Finally, John, the last of the original apostles, does his best to warn the shrinking flock of faithful Christians about the deceivers in the church: "Little children, . . . as you have heard that the Antichrist is coming, even now many antichrists have come. . . . They went out from us, but they were not of us; for if they had been of us, they would have continued with us" (I John 2:18-19). He makes a similar warning in II John 7, 10, and another in III John 9-10.
As biblical history closes, we see a dwindling church under attack, many following false teachers against the apostles, and Christ's original teachings being perverted. Thus, just as the modern church cracked and splintered upon the death of Herbert Armstrong, so did the first-century church apostatize and shatter as the original apostles aged and died.
Clues to the Church's Future
Mr. Armstrong often quoted Christian historian Jesse Lyman Hurlbut regarding the stark difference between the first-century church and the one history remembers from the second century:
For fifty years after St. Paul's life a curtain hangs over the Church, through which we strive vainly to look; and when at last it rises, about 120 AD, with the writings of the earliest church-father, we find a church in many aspects very different from that in the days of St. Peter and St. Paul. (The Story of the Christian, 1954, p. 41.)
Historians have learned a great deal about Christian history in the intervening six decades since the publication of Hurlbut's book, but his conclusion remains accurate. The historic second-century church bears little resemblance to the apostolic church, and in fact, it is mostly an apostate church evolving into what would become the Roman Catholic Church in succeeding centuries. However, what historians have gleaned from that time is instructive, providing us dismaying clues regarding what could be the future of today's church organizations.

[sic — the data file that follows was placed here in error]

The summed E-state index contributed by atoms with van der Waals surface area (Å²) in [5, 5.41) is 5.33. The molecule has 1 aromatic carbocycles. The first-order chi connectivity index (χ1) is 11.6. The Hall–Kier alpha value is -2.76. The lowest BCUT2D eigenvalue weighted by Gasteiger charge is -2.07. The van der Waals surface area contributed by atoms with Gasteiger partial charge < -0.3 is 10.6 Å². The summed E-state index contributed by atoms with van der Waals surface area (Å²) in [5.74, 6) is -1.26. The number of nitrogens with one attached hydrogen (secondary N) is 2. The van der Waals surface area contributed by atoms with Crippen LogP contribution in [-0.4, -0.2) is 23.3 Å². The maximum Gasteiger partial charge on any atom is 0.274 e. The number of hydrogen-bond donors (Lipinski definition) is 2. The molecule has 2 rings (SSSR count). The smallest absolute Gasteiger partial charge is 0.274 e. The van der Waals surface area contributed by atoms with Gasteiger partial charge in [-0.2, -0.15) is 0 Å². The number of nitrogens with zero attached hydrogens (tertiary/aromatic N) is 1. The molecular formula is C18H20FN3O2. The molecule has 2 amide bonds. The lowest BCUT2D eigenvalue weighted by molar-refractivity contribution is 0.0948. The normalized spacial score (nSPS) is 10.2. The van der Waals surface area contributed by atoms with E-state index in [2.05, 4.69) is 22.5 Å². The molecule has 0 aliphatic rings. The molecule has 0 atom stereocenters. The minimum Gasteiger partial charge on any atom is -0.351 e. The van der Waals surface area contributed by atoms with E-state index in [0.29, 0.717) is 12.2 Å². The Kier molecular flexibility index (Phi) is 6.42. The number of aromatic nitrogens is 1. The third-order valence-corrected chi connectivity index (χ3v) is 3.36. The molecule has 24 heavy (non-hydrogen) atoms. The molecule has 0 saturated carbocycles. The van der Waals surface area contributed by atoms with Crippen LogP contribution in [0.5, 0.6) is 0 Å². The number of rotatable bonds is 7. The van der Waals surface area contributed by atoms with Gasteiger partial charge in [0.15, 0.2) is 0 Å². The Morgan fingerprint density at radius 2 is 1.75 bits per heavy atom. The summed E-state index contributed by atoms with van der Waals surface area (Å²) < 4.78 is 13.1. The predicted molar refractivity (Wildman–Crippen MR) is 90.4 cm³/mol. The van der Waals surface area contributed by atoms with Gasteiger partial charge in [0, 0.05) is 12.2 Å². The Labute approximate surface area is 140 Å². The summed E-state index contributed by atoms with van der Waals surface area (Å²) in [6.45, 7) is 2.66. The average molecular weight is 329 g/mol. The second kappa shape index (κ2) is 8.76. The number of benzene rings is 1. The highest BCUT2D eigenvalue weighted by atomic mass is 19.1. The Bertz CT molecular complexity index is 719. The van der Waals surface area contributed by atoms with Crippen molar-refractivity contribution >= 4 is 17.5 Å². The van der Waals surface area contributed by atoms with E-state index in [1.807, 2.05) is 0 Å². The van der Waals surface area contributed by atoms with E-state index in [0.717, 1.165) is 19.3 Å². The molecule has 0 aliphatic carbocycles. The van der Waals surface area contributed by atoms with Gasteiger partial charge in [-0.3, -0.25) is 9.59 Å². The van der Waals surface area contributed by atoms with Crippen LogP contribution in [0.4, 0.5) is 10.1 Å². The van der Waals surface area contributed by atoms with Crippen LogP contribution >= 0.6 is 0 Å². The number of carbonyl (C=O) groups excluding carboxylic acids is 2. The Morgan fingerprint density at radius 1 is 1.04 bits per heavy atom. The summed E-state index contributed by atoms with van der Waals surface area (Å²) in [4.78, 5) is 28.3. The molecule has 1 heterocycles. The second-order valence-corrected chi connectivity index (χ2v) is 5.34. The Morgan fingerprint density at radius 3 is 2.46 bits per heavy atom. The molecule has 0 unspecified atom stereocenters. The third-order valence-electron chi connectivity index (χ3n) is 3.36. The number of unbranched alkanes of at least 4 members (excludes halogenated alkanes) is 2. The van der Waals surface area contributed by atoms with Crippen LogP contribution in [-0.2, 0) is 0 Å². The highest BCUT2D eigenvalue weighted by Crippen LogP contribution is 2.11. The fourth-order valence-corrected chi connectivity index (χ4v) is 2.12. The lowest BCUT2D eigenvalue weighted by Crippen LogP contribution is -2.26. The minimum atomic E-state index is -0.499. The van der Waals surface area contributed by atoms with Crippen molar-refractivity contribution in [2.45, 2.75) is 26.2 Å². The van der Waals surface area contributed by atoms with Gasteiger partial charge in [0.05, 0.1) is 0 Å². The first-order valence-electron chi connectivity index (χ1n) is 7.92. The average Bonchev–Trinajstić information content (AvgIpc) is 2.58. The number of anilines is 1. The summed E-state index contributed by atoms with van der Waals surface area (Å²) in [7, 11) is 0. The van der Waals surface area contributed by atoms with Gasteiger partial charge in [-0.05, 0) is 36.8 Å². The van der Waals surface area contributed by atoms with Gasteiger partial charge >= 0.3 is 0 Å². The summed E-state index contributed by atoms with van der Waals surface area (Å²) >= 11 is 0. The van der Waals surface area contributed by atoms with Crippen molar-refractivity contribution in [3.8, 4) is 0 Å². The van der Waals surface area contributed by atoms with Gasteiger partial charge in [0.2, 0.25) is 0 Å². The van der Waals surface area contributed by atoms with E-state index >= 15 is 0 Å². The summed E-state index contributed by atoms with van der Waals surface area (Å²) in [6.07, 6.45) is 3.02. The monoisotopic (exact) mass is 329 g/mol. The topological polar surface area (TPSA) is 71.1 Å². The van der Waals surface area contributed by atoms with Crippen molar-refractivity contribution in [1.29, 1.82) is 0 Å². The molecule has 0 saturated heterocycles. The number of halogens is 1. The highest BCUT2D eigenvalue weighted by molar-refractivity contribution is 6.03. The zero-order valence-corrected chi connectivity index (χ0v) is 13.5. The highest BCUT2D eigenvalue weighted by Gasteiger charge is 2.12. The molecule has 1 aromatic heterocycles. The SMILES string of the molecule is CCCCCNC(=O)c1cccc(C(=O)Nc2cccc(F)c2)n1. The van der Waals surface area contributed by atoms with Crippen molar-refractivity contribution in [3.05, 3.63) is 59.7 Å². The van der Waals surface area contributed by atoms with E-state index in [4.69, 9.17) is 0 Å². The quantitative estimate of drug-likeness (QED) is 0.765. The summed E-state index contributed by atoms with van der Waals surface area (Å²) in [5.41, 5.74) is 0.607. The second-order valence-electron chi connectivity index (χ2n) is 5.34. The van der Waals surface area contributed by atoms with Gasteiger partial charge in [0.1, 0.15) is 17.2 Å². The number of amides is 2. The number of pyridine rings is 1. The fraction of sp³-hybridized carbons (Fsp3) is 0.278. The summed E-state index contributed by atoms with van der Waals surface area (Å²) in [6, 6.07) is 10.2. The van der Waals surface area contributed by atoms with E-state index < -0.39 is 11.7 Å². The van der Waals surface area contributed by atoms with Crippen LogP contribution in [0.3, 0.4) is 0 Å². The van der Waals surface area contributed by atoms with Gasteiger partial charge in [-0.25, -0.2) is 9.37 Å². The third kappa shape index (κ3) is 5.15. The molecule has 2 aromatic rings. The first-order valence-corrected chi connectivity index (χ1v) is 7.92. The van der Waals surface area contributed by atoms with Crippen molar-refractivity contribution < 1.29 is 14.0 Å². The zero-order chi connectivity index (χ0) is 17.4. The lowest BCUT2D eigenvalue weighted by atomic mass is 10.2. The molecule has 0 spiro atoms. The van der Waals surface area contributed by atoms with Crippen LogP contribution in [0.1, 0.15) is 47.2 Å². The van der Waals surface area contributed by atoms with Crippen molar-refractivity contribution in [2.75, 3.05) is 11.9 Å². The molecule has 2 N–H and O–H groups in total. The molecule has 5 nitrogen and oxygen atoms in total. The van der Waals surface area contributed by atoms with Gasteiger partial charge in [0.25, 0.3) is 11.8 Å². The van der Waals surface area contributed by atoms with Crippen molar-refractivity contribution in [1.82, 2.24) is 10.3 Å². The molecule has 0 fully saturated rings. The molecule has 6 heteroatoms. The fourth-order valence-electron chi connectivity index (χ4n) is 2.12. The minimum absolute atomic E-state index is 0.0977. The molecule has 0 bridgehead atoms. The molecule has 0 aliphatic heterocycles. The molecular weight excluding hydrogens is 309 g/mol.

What is clear from second-century history is that the church that kept the Sabbath and the festivals, particularly Passover, and maintained the bulk of New Testament doctrine, diminished almost to obscurity except for a few prominent leaders such as Polycarp of Smyrna, one of the apostle John's protégés. We hear of these mostly from their enemies, other "church" leaders—many of whom are now styled as Catholic "early church fathers."
An example of this is the controversy over Passover, which raged until the late-100s, as Polycarp and his disciple, Polycrates of Ephesus, argued unsuccessfully to retain its celebration on Nisan 14 (thus, it is called the Quartodeciman—meaning "fourteenth"—Controversy). Irenaeus, Bishop of Lyon, who died at the beginning of the third century, maintains that the Roman church had celebrated a Sunday Easter rather than the Passover since at least the time of Bishop Sixtus I (ad 115-125). Thus, within about two decades of John's death, the truth about the Passover had already been changed in Christianity's most powerful church.